First United Methodist Church’s Kris Errecart reaching outRadical hospitality

The mission is to step outside your comfort zone

Kris Errecart chairs Sacramento’s First United Methodist Church’s Missions committee.

Kris Errecart chairs Sacramento’s First United Methodist Church’s Missions committee.

Photo by anne stokes

As they’ve been doing for almost six years, on the last two Sundays each month, Midtown’s First United Methodist Church throws open its heavy, wooden doors and welcomes anyone and everyone to a free, hot breakfast. The hall fills with people down on their luck—a group that has slowly swelled as the economy slumps along. SN&R sat down with Kris Errecart, chairwoman of United Methodist’s Missions committee, to learn more about the breakfast and the church’s other service projects.

How did the breakfast program start?

Shortly after I came to this church, I started working with the youth. We went to Sierra Service Project, which is an organization that provides mission work for youth on Native American reservations. We did that for a number of years and then we thought, “What kind of service project could we do here in Sacramento?”

We looked for things that youth could be involved in, and we had some opportunities for the kids to serve in Sunday-school settings, and so we started the breakfast for them.

When we first started, we did it one Sunday a month, and all the serving and the cooking and everything was done by the teenagers of the church. Since then, it has grown into two breakfasts a month.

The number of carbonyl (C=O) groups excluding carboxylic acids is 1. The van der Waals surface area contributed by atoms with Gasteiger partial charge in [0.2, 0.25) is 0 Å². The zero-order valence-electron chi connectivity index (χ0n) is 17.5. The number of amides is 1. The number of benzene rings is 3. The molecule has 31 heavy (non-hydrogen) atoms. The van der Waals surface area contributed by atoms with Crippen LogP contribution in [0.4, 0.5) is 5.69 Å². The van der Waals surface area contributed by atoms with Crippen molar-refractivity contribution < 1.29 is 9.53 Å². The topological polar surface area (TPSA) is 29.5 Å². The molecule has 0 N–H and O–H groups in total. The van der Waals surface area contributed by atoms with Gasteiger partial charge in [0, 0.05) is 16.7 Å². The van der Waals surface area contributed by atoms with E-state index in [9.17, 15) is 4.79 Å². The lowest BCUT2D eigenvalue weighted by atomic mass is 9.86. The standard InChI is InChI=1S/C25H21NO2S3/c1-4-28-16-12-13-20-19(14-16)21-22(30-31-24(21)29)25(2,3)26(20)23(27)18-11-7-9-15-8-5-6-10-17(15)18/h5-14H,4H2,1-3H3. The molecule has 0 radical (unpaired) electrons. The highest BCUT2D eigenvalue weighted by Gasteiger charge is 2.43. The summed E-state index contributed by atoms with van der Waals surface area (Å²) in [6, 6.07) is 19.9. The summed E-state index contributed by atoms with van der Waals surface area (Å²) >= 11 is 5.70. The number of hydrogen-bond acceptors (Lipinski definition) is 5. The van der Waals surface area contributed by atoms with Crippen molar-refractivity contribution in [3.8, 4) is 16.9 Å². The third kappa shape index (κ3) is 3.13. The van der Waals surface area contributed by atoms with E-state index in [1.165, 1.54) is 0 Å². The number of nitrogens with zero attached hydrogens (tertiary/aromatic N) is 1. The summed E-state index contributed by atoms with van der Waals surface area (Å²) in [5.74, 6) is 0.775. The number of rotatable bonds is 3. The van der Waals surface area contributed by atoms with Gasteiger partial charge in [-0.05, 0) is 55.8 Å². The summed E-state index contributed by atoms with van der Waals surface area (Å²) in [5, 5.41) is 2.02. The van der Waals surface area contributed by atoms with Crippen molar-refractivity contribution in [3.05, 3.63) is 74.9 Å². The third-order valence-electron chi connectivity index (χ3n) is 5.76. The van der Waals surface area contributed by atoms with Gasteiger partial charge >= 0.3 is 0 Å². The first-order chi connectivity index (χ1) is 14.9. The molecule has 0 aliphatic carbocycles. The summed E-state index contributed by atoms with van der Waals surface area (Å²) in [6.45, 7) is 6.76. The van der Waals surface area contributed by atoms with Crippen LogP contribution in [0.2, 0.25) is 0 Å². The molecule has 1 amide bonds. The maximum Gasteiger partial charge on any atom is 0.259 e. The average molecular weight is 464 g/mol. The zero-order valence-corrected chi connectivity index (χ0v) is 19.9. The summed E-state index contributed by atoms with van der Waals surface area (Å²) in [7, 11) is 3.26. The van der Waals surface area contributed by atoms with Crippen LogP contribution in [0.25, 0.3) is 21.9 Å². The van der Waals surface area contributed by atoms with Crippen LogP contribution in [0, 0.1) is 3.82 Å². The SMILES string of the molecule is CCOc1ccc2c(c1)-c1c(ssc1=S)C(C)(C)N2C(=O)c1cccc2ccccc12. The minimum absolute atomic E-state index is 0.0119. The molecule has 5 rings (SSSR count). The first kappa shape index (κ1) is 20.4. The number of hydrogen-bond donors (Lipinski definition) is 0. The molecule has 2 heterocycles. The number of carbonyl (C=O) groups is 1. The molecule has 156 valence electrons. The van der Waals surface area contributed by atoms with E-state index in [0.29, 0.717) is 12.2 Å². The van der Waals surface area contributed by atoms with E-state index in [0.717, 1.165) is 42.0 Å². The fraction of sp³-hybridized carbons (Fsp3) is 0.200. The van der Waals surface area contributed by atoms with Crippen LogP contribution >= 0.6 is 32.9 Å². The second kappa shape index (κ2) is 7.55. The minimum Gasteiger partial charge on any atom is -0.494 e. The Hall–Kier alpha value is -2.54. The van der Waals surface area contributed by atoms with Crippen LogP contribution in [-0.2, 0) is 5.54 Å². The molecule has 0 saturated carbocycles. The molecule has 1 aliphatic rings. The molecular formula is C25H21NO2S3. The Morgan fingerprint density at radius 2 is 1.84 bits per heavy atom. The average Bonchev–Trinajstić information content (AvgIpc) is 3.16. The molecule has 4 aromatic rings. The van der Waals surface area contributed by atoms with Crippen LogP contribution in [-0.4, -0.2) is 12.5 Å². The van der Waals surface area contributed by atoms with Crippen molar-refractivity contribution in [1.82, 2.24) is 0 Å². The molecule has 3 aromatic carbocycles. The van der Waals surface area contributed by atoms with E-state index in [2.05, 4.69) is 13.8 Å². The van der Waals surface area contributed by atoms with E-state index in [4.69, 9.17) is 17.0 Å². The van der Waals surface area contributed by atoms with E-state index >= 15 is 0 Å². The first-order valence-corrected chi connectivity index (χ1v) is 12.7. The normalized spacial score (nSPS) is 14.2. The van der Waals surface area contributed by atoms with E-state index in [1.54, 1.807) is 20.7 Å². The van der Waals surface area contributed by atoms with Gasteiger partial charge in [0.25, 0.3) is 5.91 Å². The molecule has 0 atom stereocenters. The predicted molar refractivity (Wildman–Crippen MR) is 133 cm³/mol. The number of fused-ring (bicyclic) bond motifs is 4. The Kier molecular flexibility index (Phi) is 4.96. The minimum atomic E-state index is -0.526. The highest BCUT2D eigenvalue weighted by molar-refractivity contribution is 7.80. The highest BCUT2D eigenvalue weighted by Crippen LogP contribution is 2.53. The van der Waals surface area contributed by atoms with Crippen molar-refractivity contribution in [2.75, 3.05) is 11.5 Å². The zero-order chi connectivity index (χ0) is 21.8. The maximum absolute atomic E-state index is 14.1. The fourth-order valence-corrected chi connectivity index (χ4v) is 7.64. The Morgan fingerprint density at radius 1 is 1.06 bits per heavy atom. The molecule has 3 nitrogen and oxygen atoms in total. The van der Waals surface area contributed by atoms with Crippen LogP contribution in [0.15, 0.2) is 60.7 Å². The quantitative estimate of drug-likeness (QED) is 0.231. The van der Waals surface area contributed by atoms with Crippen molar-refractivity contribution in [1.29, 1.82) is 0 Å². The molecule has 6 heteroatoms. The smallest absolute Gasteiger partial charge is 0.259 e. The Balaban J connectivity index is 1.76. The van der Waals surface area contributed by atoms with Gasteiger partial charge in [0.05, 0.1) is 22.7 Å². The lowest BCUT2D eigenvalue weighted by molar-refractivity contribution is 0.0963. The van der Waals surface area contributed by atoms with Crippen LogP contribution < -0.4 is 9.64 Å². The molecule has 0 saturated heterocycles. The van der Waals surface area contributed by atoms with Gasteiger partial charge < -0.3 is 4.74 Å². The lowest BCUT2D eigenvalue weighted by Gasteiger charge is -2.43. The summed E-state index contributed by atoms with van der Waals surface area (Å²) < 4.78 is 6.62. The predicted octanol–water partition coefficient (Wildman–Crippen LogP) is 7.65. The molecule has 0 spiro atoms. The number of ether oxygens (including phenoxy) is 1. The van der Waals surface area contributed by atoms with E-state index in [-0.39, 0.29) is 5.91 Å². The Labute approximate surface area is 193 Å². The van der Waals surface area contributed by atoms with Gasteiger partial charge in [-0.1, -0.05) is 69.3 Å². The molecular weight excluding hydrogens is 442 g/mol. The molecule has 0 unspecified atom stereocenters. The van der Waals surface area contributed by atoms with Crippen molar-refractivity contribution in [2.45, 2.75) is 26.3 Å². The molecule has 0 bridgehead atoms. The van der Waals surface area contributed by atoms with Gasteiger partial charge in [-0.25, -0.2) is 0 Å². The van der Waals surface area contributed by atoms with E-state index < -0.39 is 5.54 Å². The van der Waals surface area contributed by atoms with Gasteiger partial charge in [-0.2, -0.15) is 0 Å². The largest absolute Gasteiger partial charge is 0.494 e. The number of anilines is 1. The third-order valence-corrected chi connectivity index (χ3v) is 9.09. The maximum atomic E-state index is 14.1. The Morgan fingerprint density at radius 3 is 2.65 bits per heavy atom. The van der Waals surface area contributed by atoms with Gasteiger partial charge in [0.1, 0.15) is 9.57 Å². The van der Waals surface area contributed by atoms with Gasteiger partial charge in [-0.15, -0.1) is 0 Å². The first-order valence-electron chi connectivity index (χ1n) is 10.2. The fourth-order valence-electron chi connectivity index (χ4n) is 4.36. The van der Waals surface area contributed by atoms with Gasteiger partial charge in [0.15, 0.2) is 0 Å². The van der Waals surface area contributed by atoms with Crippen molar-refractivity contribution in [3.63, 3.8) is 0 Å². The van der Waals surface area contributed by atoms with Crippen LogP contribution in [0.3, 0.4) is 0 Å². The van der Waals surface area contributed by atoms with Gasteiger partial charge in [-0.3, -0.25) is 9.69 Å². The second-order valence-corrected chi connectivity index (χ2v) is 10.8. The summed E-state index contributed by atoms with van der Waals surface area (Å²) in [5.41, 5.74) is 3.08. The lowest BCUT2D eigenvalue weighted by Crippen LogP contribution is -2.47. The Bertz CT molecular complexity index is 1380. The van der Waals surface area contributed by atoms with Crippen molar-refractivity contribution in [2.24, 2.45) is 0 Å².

What other service projects is the church involved in?

We also host Family Promise, an organization that houses homeless families. It’s the only place in Sacramento where mothers and fathers and their kids can stay together. And they rotate through the churches. So they might be here for one week, and then next week they’ll be at another church. There are 16 churches on that rotation schedule right now. So we host them four times a year now.

We have some families that were part of Family Promise that are now serving breakfast here today.

Do you have future plans for the breakfast or for other projects?

First, for this breakfast, we want to improve what we’re already doing. I just went to a conference two weeks ago, and we’re talking about risk-taking and radical hospitality. Today, for instance, with about six or eight folks, who are now learning how to sit down at the table to actually have conversations with our homeless guests. We’re real good about bringing them in and having food for them. But making the connection and having conversations with them? There are a lot of folks in our church that aren’t ready for that. So we’re expanding in that manner.

We’re [also] encouraging folks to risk being a little uncomfortable so they can actually talk with folks that they’d turn their face to if they were walking down the street.

I just actually became chair of the Missions committee this year, and so we’re looking for additional projects in Sacramento that we can do throughout the year. We want to do some projects that the [people we serve can] participate in. We find that when we serve them, they in turn want to serve others.

Earlier, you mentioned the concept of “radical hospitality.” What’s that?

It’s based on a book by Bishop [Robert] Schnase called Five Practices of Fruitful Congregations. Hospitality, mission, worship, all of those things are regular part of our churches. But then you add these adjectives that take it to the next level. And we’re now talking with our own congregations about what does “radical hospitality” look like, as opposed to just hospitality.

For some of us, mission work is standing behind these tables right here and serving. To some people, that’s no big deal. Sitting down at the table and actually having a conversation with people that you would not otherwise be in conversation with? That’s more of a risk. So we take it.